From the ONTARIO SOCIAL ASSISTANCE STATISTICS: Ontario Disability Support Program 325,351 cases and 449,861 recipients. “Cases” refer to the individuals and families who receive social assistance benefits. “Recipients” are the total number of people – cases and dependent family members – who benefit as a result of receiving social assistance. Canada Social Report Social Assistance Summaries, Ontario, 2015
From the Release/Analysis Chamber of Commerce Privatization Report Poorly Researched, Not in Public Interest: Health Coalition: The Ontario Chamber of Commerce report adheres to what has become the predictable formula of “create a crisis then privatize” used by the pro-privatization forces in Canada, virtually all of whom come from for-profit health care industry that wants more privatization to expand its own market share and profits. http://www.ontariohealthcoalition.ca/index.php/release-chamber-of-commerce-privatization-report-poorly-researched-not-in-public-interest-health-coalition/
Transformation Through Value and Innovation: Revitalizing Health Care in Ontario Report http://www.occ.ca/wp-content/uploads/2013/05/HTI_March15.pdf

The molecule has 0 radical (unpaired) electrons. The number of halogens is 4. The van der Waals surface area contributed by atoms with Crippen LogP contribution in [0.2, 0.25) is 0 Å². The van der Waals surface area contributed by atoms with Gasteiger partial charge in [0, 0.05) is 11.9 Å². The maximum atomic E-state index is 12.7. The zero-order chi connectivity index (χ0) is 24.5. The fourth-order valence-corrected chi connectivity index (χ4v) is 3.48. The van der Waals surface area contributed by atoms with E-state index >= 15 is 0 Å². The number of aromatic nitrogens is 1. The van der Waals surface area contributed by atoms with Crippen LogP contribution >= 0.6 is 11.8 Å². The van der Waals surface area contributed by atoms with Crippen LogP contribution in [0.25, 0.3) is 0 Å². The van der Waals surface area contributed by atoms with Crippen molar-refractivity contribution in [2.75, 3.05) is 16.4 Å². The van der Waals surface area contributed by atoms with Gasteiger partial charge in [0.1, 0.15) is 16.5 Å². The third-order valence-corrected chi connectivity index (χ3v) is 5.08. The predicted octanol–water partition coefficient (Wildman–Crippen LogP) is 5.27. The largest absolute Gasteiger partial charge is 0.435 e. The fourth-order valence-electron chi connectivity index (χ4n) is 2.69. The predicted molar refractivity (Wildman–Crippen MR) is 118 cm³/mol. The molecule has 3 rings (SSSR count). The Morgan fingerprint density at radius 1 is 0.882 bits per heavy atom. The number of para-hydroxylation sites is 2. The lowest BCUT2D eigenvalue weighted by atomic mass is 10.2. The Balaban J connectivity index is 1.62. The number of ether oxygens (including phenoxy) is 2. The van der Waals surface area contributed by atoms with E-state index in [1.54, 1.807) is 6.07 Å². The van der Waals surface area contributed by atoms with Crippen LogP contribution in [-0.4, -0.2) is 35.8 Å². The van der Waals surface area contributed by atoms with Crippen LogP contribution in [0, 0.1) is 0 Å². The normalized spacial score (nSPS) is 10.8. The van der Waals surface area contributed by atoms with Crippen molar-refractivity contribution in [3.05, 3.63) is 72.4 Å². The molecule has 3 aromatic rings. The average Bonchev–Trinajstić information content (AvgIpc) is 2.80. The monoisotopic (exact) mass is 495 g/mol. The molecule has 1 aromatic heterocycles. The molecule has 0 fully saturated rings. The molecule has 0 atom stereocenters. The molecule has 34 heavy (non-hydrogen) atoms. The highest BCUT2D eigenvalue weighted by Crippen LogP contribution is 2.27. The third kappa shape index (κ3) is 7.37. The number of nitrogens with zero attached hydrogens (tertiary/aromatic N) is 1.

And who will profit? Insurers whose profits are already billions of dollars richer from overcharging consumers. Insurers will profit an additional $6-800 million/year from the reduction of coverage for catastrophic injuries in policies sold after June 1, 2016.
From the Ontario Trial Lawyers: THE TRUTH REVEALED ABOUT INSURANCE COMPANIES’ PROFITS IN ONTARIO: Dr. Fred Lazar and Dr. Eli Prisman, from the York University Schulich School of Business, conclude in a recent study that for the period of 2001 to 2013, consumers in Ontario have likely overpaid for auto insurance between $3 billion and $4 billion. This money has not gone to accident victims or to lower premiums for consumers – instead this money has gone straight to the insurance companies’ coffers. In 2010, deep cuts were made to auto insurance benefits payable to those injured in auto collisions. Those cuts resulted in $2 billion in costs savings for the auto insurers. A large percentage of this windfall to the insurers was the reduction of medical and rehabilitation benefits payable to injured auto accident in victims. The standard coverage was reduced from $100,000 to $50,000. But equally troubling was the introduction of the Minor Injury Guideline that in practice has seen medical and rehabilitation benefits slashed for almost 80% of injured victims from $100,000 to $3,500. http://truthaboutinsurance.ca/drs-lazar-prisman-report/
From the Lazar Prisman Report: Auto insurance companies in Ontario have had a relatively free ride during the past 20 years. Since the ROEs permitted by FSCO since 2001 exceeded the ROEs we estimated for the auto insurance industry, it is conceivable that premiums have been too high and as a result, consumers in Ontario have paid too much for auto insurance. The possible over-payments range as high as $685 million, with total over-payments of approximately $3.1 billion between 2001 and 2013. http://www.fairassociation.ca/wp-content/uploads/2015/06/Lazar-Prisman-report-033115-FINAL.pdf